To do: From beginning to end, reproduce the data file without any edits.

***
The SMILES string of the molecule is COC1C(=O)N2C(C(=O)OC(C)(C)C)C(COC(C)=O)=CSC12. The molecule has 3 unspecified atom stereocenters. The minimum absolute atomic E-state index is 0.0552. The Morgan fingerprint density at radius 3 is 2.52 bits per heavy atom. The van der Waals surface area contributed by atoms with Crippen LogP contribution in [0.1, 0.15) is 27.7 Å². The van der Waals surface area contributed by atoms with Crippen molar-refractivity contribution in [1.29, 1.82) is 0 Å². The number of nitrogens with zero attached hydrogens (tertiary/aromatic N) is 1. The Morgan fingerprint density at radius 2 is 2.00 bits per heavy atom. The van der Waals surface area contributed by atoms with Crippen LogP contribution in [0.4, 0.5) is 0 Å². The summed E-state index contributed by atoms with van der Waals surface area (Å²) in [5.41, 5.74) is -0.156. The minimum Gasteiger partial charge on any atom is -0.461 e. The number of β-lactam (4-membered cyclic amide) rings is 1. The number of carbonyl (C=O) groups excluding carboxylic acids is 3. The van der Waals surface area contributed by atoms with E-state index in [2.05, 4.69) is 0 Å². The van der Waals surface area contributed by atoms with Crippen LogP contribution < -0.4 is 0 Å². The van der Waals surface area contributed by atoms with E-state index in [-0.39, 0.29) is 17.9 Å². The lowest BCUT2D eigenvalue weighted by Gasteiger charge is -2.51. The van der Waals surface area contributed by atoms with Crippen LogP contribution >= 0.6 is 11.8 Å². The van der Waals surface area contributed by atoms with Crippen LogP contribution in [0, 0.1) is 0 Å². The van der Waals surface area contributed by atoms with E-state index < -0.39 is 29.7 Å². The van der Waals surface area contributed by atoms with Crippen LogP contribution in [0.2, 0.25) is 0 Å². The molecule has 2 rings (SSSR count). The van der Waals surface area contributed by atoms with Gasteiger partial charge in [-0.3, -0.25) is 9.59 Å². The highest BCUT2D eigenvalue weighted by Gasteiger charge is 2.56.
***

The SMILES string of the molecule is COC1C(=O)N2C(C(=O)OC(C)(C)C)C(COC(C)=O)=CSC12. The molecule has 3 unspecified atom stereocenters. The minimum absolute atomic E-state index is 0.0552. The Morgan fingerprint density at radius 3 is 2.52 bits per heavy atom. The van der Waals surface area contributed by atoms with Crippen LogP contribution in [0.1, 0.15) is 27.7 Å². The van der Waals surface area contributed by atoms with Crippen molar-refractivity contribution in [1.29, 1.82) is 0 Å². The number of nitrogens with zero attached hydrogens (tertiary/aromatic N) is 1. The Morgan fingerprint density at radius 2 is 2.00 bits per heavy atom. The van der Waals surface area contributed by atoms with Crippen LogP contribution in [0.4, 0.5) is 0 Å². The summed E-state index contributed by atoms with van der Waals surface area (Å²) in [5.41, 5.74) is -0.156. The minimum Gasteiger partial charge on any atom is -0.461 e. The number of β-lactam (4-membered cyclic amide) rings is 1. The number of carbonyl (C=O) groups excluding carboxylic acids is 3. The van der Waals surface area contributed by atoms with E-state index in [2.05, 4.69) is 0 Å². The van der Waals surface area contributed by atoms with Crippen LogP contribution < -0.4 is 0 Å². The van der Waals surface area contributed by atoms with E-state index in [-0.39, 0.29) is 17.9 Å². The lowest BCUT2D eigenvalue weighted by Gasteiger charge is -2.51. The van der Waals surface area contributed by atoms with Crippen LogP contribution >= 0.6 is 11.8 Å². The van der Waals surface area contributed by atoms with Crippen LogP contribution in [0, 0.1) is 0 Å². The van der Waals surface area contributed by atoms with E-state index < -0.39 is 29.7 Å². The van der Waals surface area contributed by atoms with Crippen LogP contribution in [0.2, 0.25) is 0 Å². The molecule has 2 rings (SSSR count). The van der Waals surface area contributed by atoms with Gasteiger partial charge in [-0.3, -0.25) is 9.59 Å². The highest BCUT2D eigenvalue weighted by Gasteiger charge is 2.56.